12-25-2009, 06:23 AM
Very nice gesture....wifey ALWAYS gets a rise when she meets a long gone student.BW

A.K. Boomer
12-25-2009, 10:09 AM
Its a small world out there, Iv been blessed to have had some very good teachers growing up - To me its hard to think of a more important job, I had mentioned kind words about a teacher I had on an internet forum and then got PM'ed by that teacher wanting to know who I was to see if they could remember me after 30 some years of teaching and thousands of kids,

at first I thought it was a hoax and was waiting for them to ask for my credit card #:p --- so my first few E-mails were kinda vague about me but enough info of the era and his particular teaching methods to keep interest without even giving up my name, he then verified stuff that only someone who was in the class/era would have known.

I then told him who I was and he responded with a very in depth e-mail about remembering me and thanking me for the kind words - he went on to say that he just retired a few years ago and told me all about what he's done and been been up to, It was amazing - Iv often wondered about him and always wished him well...
I replied and told him that if you get back what you give then he's one of the wealthiest men I know...

It was then that he asked for my credit card # and I gave it to him and to my surprise my entire bank account was drained the next day ---------- Kidding -- Just kidding:D Everything's true but the last part - just had to throw that in...

Tis the season to be grateful - and tis also the season to keep others in our thoughts (and maybe even actions) who aren't as fortunate. Peace everyone, may you all be warm and have food in your belly.

Good topic Evan.

Gary Gill
12-25-2009, 10:20 AM
Evan, thanks for sharing your story. I always enjoy your posts. Merry Christmas to you and yours.

12-25-2009, 10:44 AM

Thanks for the thought provoking post.

It truly is more blessed to give than to receive.

Just yesterday I helped two of my nephews on their cars. New o-ring valve cover gasket on one of their cars. Transmission mount on the other. I came in from the cold shop where my car hoist is, shivering from the cold and grease past the wrists.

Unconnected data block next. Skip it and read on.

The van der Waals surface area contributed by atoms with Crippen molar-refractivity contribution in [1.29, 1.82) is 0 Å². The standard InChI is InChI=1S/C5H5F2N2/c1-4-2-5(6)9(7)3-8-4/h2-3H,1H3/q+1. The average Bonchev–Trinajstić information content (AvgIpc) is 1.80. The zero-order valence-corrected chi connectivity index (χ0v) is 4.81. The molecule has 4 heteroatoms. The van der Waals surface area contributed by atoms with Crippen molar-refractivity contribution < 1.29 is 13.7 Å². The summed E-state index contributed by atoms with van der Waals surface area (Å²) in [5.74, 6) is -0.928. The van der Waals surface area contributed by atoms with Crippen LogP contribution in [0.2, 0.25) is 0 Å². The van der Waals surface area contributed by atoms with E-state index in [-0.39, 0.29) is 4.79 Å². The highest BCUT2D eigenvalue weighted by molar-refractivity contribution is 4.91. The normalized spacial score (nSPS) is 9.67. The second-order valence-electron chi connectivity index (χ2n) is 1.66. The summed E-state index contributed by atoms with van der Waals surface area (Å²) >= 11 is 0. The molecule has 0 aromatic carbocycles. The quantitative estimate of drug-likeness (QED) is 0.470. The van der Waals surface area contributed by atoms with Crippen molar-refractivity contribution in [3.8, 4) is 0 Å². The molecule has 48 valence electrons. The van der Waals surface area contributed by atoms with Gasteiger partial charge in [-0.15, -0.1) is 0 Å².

It was then that I told my wife how good I felt about helping those two young boys learn a little about wrenching.

Tis the season for giving.

Merry Christmas to all and be safe this holiday season.:)


12-25-2009, 11:54 AM
Merry Christmas, well done on contacting your old teacher, you managed to get him before his departure, i didnt manage to pin that down and i'm sorry, my old metal bashing teacher was wonderful, i left school, he died and i never thanked him for his effort, makes me sad on times as i think about him often, i get his voice in my head when i'm doing things [no its not schitzophrenia [ex spelling]]
once more Merry Christmas

John Stevenson
12-25-2009, 05:05 PM
Nice post, I thought along the same lines some while ago when I posted about my apprenticeship.

Unfortunately all my apprentice masters were elderly time served fitters and machinists and all will be dead now in fact retirements were common before I got my papers.

Retirements were something to look forward to by the apprentices because this was a military establishment and your tool kit had to be all accounted for and returned. However anything extra that had been collected by the guy was split up and given to the apprentices because you could take nothing out, none had their own tools.

True story:-

Around 1967/68 we had a huge influx of immigrants into the UK from India, Pakistan and the West Indies, being a government establishment we took many on in low grade jobs, cleaners, painters and labourers.

We had one labourer who's job it was to sweep up and also run the traveling crane, nice guy but very short on English and customs.

One day it was the turn to retire of my apprentice master on the grinding section who taught me the rudiments of regrinding cranks on Rolls Royce Merlin engines on rather old Churchill crank grinders.

Usual shop floor event where Fred was presented with a small token bought from a whip round by the guys in the shop, Fred makes a small speech and hands all his gear over. In this case some wag had made Fred a cake and presented it to him.